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Farming 1880s


It was usual for farms such as Llys Nini to have “live in servants”.  Male agricultural workers were hired on annual or 6 month contracts given board and lodging.

 The farms were extremely labour intensive, relying on labour and horses and oxen for the muscle power.  Farmers often had large families, the sons would help to work on the land or acquire a craft or trade that would complement the agricultural industry, while the girls would work in the diaries.


Those farms that could not work the land using solely family members had to hire labourers and servants. Most families hired labourers to do the heavy work.  These were taken on at the Brecon Fayre, which happened twice a year, on Lady’s Day March 25th and Michalmas Day September 29th.


The men used to have 6 or 12 month contracts; they often came from areas like Brecon, Llandovery and Hirwaun.  Records show that some of the Llys Nini “servants” came from Llandeilo or Llandeilo Talybont and Llanedy. They were often sons of farmers and as they came from so far afield they would live on site. The male farm workers or “gwerin” were housed above the byre or barns, such as the loft space above the byre in Llys Nini.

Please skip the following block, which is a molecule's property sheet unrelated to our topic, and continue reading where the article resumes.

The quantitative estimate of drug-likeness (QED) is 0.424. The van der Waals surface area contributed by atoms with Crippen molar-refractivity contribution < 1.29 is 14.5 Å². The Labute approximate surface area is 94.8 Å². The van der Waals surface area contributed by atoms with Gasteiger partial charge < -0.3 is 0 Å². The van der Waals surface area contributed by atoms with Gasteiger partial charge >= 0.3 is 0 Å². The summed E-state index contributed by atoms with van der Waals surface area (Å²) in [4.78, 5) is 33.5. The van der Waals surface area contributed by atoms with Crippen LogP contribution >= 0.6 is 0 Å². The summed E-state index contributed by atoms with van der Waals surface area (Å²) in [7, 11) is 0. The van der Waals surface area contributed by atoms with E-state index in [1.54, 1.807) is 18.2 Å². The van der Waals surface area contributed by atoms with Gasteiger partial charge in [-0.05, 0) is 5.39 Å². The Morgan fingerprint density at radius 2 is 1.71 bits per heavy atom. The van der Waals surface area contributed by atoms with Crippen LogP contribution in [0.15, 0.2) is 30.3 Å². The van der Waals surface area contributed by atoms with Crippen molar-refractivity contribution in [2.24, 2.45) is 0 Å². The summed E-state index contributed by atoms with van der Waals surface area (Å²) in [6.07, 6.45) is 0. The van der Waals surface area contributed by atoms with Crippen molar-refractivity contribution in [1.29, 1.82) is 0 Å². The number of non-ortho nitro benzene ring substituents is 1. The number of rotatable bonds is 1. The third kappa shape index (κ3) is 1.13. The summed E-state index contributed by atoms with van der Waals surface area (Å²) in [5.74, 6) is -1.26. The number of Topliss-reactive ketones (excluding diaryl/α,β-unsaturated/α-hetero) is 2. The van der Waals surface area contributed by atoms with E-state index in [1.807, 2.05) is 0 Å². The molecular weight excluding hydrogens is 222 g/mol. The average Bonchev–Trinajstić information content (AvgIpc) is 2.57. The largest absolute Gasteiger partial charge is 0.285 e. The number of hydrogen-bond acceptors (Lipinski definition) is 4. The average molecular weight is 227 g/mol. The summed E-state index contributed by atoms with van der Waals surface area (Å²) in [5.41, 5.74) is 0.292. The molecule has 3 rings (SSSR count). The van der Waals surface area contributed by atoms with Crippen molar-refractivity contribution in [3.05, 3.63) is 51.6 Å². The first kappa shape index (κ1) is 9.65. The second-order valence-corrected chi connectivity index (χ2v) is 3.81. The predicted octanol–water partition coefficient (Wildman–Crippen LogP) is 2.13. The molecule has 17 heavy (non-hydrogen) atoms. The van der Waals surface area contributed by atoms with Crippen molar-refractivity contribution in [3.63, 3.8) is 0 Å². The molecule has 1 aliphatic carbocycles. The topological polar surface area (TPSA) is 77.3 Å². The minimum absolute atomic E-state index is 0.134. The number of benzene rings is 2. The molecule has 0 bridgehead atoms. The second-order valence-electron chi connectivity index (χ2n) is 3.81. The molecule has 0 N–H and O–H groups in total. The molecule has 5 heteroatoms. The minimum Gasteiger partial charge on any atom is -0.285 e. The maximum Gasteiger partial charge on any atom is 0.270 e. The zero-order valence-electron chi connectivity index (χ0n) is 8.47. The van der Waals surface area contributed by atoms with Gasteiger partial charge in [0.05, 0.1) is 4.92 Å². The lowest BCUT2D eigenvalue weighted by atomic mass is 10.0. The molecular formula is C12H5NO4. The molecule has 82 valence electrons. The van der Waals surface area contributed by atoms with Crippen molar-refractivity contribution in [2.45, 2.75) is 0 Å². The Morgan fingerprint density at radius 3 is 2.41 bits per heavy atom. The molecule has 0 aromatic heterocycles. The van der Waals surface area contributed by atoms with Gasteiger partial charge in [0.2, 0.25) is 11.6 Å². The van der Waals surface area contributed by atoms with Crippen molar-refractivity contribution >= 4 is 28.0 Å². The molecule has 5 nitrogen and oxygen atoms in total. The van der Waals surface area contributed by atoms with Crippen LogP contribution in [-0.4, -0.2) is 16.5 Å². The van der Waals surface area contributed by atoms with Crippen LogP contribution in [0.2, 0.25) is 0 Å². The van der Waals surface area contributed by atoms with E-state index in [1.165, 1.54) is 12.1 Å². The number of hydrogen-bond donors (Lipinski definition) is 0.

However the female workers or “morynion”  were usually employed locally on a daily basis and were not often accommodated on the farm. Therefore it is unusual for a farm such as Llys Nini to have 2 female servants.


 At Cynghordy Fawr, a relatively large local farm in Craig Cefn Parc, some female workers lived on site. They were accommodated in a loft area above the men’s loft. It was reached via a ladder and when they had retired for the night the farmer would remove the ladder so the male workers could not reach the women.


Access to the female servants’ loft in Cynghordy  - left


It is not known where the female servants slept at Llys Nini. The census records show both male and female servants employed. Did the females sleep in the loft as in Cynhordy and the males in the barn?




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